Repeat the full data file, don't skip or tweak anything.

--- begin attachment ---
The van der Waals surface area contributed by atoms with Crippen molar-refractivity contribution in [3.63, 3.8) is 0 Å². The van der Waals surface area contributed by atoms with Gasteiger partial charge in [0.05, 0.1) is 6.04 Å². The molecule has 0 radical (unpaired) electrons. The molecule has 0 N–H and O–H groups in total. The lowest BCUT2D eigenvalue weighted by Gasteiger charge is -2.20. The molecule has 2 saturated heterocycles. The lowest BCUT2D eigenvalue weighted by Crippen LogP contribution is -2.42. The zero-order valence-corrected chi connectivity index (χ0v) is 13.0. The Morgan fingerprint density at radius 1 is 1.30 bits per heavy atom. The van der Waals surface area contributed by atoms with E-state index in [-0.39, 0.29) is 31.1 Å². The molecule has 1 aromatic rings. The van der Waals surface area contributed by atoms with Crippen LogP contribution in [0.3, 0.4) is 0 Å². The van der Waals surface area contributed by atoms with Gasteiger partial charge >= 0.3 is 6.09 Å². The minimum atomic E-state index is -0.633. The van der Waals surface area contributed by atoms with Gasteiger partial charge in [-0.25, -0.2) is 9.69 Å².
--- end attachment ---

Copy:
The van der Waals surface area contributed by atoms with Crippen molar-refractivity contribution in [3.63, 3.8) is 0 Å². The van der Waals surface area contributed by atoms with Gasteiger partial charge in [0.05, 0.1) is 6.04 Å². The molecule has 0 radical (unpaired) electrons. The molecule has 0 N–H and O–H groups in total. The lowest BCUT2D eigenvalue weighted by Gasteiger charge is -2.20. The molecule has 2 saturated heterocycles. The lowest BCUT2D eigenvalue weighted by Crippen LogP contribution is -2.42. The zero-order valence-corrected chi connectivity index (χ0v) is 13.0. The Morgan fingerprint density at radius 1 is 1.30 bits per heavy atom. The van der Waals surface area contributed by atoms with E-state index in [-0.39, 0.29) is 31.1 Å². The molecule has 1 aromatic rings. The van der Waals surface area contributed by atoms with Crippen LogP contribution in [0.3, 0.4) is 0 Å². The van der Waals surface area contributed by atoms with Gasteiger partial charge >= 0.3 is 6.09 Å². The minimum atomic E-state index is -0.633. The van der Waals surface area contributed by atoms with Gasteiger partial charge in [-0.25, -0.2) is 9.69 Å².